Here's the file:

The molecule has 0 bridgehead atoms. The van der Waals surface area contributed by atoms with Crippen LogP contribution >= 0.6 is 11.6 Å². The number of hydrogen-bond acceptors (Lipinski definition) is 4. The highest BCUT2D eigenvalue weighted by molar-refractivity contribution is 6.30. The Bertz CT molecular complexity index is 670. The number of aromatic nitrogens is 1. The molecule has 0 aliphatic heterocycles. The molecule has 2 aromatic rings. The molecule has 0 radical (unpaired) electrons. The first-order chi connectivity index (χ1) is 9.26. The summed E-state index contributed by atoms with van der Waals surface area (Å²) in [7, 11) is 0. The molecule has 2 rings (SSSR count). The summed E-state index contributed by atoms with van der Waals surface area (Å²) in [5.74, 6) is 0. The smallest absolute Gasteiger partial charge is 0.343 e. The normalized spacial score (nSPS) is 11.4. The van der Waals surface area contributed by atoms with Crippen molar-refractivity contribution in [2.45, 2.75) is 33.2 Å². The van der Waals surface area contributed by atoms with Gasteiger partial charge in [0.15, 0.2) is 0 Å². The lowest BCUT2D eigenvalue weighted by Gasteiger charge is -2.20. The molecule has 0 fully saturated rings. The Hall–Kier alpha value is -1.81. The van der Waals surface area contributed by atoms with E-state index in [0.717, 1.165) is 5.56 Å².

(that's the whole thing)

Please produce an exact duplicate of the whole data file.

The molecule has 0 bridgehead atoms. The van der Waals surface area contributed by atoms with Crippen LogP contribution >= 0.6 is 11.6 Å². The number of hydrogen-bond acceptors (Lipinski definition) is 4. The highest BCUT2D eigenvalue weighted by molar-refractivity contribution is 6.30. The Bertz CT molecular complexity index is 670. The number of aromatic nitrogens is 1. The molecule has 0 aliphatic heterocycles. The molecule has 2 aromatic rings. The molecule has 0 radical (unpaired) electrons. The first-order chi connectivity index (χ1) is 9.26. The summed E-state index contributed by atoms with van der Waals surface area (Å²) in [7, 11) is 0. The molecule has 2 rings (SSSR count). The summed E-state index contributed by atoms with van der Waals surface area (Å²) in [5.74, 6) is 0. The smallest absolute Gasteiger partial charge is 0.343 e. The normalized spacial score (nSPS) is 11.4. The van der Waals surface area contributed by atoms with Crippen molar-refractivity contribution in [2.45, 2.75) is 33.2 Å². The van der Waals surface area contributed by atoms with Gasteiger partial charge in [0.15, 0.2) is 0 Å². The lowest BCUT2D eigenvalue weighted by Gasteiger charge is -2.20. The molecule has 0 fully saturated rings. The Hall–Kier alpha value is -1.81. The van der Waals surface area contributed by atoms with E-state index in [0.717, 1.165) is 5.56 Å².